The country is headed to an unknown destination. It may prove graver than anticipated. The widespread calls for forces withdrawal from ghanistan, the declining aid and the losing opportunities have put the nation at stake. Incompetent state institutions, insufficiently experienced elites, added to the ever growing insecurity and the external intrusions, ask for a thorough revision of the decision to hand over security job to afghan forces.
The deliberate killing of high ranking government officials at the outset of coalition troops' drawdown demonstrate the hard fact that the country would either enter into a politically wobbly chaotic era or fall into the wrong hands once the international forces leave the country prematurely.
Despite frequent political, promising announcements over the post-withdrawal circumstances in Afghanistan, military experts and the officials in the Afghan security agencies warn against the highly probable consequence of a hasty withdrawal. The recent high-ranking assassinations and the political instability have caused great shock in public.
Alarming enough, the situation has provoked concern in regional countries that do not think, in existence of strong external interference, Afghanistan is ready for a taking over the mission. In an obvious expression of concern, India has appealed to the US to remain involved in Afghanistan in accordance with the comfort of the war-torn nation.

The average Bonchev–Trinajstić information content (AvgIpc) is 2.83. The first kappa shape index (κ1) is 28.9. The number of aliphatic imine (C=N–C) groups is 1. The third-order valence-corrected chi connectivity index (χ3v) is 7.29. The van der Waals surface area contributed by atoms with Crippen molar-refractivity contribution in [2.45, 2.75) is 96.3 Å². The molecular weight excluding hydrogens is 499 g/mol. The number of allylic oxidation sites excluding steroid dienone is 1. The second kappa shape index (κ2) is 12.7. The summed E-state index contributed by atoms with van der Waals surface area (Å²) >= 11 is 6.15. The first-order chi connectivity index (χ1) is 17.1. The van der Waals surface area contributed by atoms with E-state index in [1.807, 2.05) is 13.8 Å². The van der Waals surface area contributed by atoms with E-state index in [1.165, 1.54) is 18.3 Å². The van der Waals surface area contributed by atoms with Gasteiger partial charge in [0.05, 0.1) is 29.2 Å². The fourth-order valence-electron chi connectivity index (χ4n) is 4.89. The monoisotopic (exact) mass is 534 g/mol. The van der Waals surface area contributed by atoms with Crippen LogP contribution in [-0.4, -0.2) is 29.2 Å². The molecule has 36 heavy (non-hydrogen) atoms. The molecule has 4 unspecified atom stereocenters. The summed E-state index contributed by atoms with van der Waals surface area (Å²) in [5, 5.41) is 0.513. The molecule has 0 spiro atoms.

As yet, of the main troop contributing countries, the US, Canada, Britain and France have set short deadlines for pulling out their troops. The reasons behind pullout announcements are, in truth, the appalling perspective of war in Afghanistan and Pakistan, the impatient public opinion in NATO member countries, rising death toll and economic pressures.
However, everyone is putting the case in a more promising way. They reiterate that NATO and the coalition forces have appropriately handled the job and it is high time to surrender responsibilities to the afghan government.
Trying to make a distinction between the Soviet Union's 1989 withdrawal and that of the NATO forces by 2014, NATO officials like to prove that they are creating a proper backup when abandoning Afghanistan. It is true the Afghan forces will ultimately have to deal with the problem but the status quo opposes this premature withdrawal of forces that will surely lead to declining aids and international community's little attention to Afghanistan.